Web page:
LETTING IT RIDE ON THE LAST JEDI

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Final one-sheet key art for The Last Jedi

“Whenever you gamble, my friend, eventually you’ll lose.”

So said Liam Neeson’s wizened Jedi knight, Qui-Gon Jinn, in Star Wars: Episode I: The Phantom Menace. Gambling runs rampant in the galaxy far far away. And never more so it seems than in the film franchise’s newest installment — Episode VIII: The Last Jedi. Trailers for the movie, which opens in December, feature an entire planet dedicated to wagering. It’s the latest and largest example of gambling and gaming in the Star Wars mythos, but it’s far from the first.

Episode IV: A New Hope offered audiences their first taste of George Lucas’ version of betting in the form of Dejarik, AKA the holographic game where C-3PO warns R2-D2 to “let the Wookiee win” before the Wookiee pulls the droids’ limbs off. Played on a hologame table with holomonsters (generated by a hologram generator of course), Dejarik comes across as Chess… iiiiiiin spaaaaaace! (Said à la the Pigs in Space segment from The Muppet Show.) Installed in the Millennium Falcon as a way to pass time in between asteroid chases and Kessel runs, Dejarik is later glimpsed in Episode VII: The Force Awakens.

Speaking of the Falcon…

We learn in The Empire Strikes Back (Episode V for those keeping score) that “the fastest hunk of junk in the galaxy” was originally owned by Lando Calrissian. Lando bet the starship in a game of Sabacc against Han Solo… and he lost. No one knows exactly what Sabacc is, but it seems to involve cards and dice, the latter of which can be seen hanging in the Corellian freighter’s cockpit as a souvenir of Han’s victory (as well as an homage to fuzzy dice hanging from rearview mirrors of fast cars in Lucas’ American Graffiti). Chances are good that we’ll see this back story depicted in the upcoming young Han Solo film much like we saw the legendary Kobayashi Maru back story in J.J. Abrams’ first Star Trek film.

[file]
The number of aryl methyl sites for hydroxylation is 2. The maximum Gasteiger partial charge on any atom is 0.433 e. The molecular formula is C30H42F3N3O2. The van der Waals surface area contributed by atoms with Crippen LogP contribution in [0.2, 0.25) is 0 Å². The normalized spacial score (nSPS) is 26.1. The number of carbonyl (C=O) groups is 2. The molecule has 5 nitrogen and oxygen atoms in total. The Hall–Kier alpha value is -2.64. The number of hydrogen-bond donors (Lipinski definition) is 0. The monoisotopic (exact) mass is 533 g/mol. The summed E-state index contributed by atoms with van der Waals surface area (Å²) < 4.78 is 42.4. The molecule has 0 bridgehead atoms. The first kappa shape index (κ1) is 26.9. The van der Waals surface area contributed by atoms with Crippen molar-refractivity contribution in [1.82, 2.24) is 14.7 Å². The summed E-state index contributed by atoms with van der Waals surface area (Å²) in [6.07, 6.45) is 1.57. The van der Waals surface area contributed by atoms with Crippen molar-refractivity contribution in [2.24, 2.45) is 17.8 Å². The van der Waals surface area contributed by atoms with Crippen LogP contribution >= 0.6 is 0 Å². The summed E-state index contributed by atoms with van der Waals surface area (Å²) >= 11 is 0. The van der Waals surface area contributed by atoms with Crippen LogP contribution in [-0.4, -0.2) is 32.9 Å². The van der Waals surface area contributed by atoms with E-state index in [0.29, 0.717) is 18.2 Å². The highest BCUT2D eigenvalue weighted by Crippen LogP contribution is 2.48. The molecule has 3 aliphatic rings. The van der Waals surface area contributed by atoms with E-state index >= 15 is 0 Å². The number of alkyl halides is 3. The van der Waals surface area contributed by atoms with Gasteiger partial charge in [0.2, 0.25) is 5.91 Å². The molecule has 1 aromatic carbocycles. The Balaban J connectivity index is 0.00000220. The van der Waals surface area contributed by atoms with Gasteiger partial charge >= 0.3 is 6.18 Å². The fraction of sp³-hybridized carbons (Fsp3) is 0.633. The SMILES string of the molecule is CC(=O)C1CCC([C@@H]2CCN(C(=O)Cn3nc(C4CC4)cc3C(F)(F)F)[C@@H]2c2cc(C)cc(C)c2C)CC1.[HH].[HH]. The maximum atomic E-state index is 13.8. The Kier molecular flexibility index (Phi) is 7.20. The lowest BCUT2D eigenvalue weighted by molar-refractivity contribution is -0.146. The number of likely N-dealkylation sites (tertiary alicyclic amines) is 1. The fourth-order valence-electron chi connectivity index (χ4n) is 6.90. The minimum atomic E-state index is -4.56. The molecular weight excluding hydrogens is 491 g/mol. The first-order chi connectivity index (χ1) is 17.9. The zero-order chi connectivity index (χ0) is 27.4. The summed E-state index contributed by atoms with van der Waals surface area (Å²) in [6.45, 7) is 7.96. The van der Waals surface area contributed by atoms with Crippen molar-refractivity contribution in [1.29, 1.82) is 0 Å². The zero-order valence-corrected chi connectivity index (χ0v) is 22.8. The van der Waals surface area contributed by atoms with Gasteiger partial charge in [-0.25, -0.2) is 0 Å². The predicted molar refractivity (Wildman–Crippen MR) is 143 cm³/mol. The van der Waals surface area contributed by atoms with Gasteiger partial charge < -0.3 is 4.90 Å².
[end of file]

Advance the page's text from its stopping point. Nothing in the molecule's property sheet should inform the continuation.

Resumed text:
Speaking of the J.J…

It wasn’t a big risk to hire Abrams to direct The Force Awakens. He has big budget experience (Mission: Impossible III) and big-time sci-fi cred (the aforementioned Trek reboot and its sequel Star Trek Into Darkness). It is, however, a risk to hire Rian Johnson to direct The Last Jedi.

The casino planet -- Canto Bight

The casino planet — Canto Bight

Johnson has only directed three features, including the low-budget film The Brothers Bloom and the even lower-budgeted Brick, neither of which come close to the scope and breath of a Star Wars flick. And the only entry in his filmography of a sci-fi-ish nature is Looper, which – despite its time travel premise – was grounded, literally, on Earth.

So Lucasfilm head honcho Kathleen Kennedy took a big risk in hiring Johnson. The good news is she’s double downed on that risk before with other new-to-the-big-leagues directors. The bad news is none of them have fully paid off. Gareth Edwards was replaced by the much more experienced Tony Gilroy on the Rogue One reshoots. Lord and Miller were replaced by Hollywood veteran Ron Howard during production of Solo. (Is that really the best title they could come up with?) Poor Colin Trevorrow didn’t even make it beyond pre-production on the upcoming unnamed Episode IX before being switched out for Abrams.

Kathleen Kennedy definitely likes to roll the dice, much in the same way as high rollers on the Vegas strip, or armchair gamblers testing their luck via online betting such as at the popular William Hill website, where you can view all TV/Specials betting markets at William Hill. Kennedy’s recent track record leads one to believe that the odds are stacked against Johnson succeeding. However, as Han once told 3PO, “Never tell me the odds.” Johnson hasn’t been swapped out as either writer or director on The Last Jedi. He’s made it through production and post-production unscathed. All that remains now is to see if he’s made a good movie.

We know little about the casino world in Episode VIII, but we do know that producing a sequel to arguably the most lucrative, most scrutinized franchise in film history is a gamble. One wrong move and you end up with another Jar Jar Binks — and no one wants that. So whether it’s high-stakes filmmaking or limb-pulling space Chess, one thing is perfectly clear — let the Wookiee win.

 

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2 Responses to “LETTING IT RIDE ON THE LAST JEDI”

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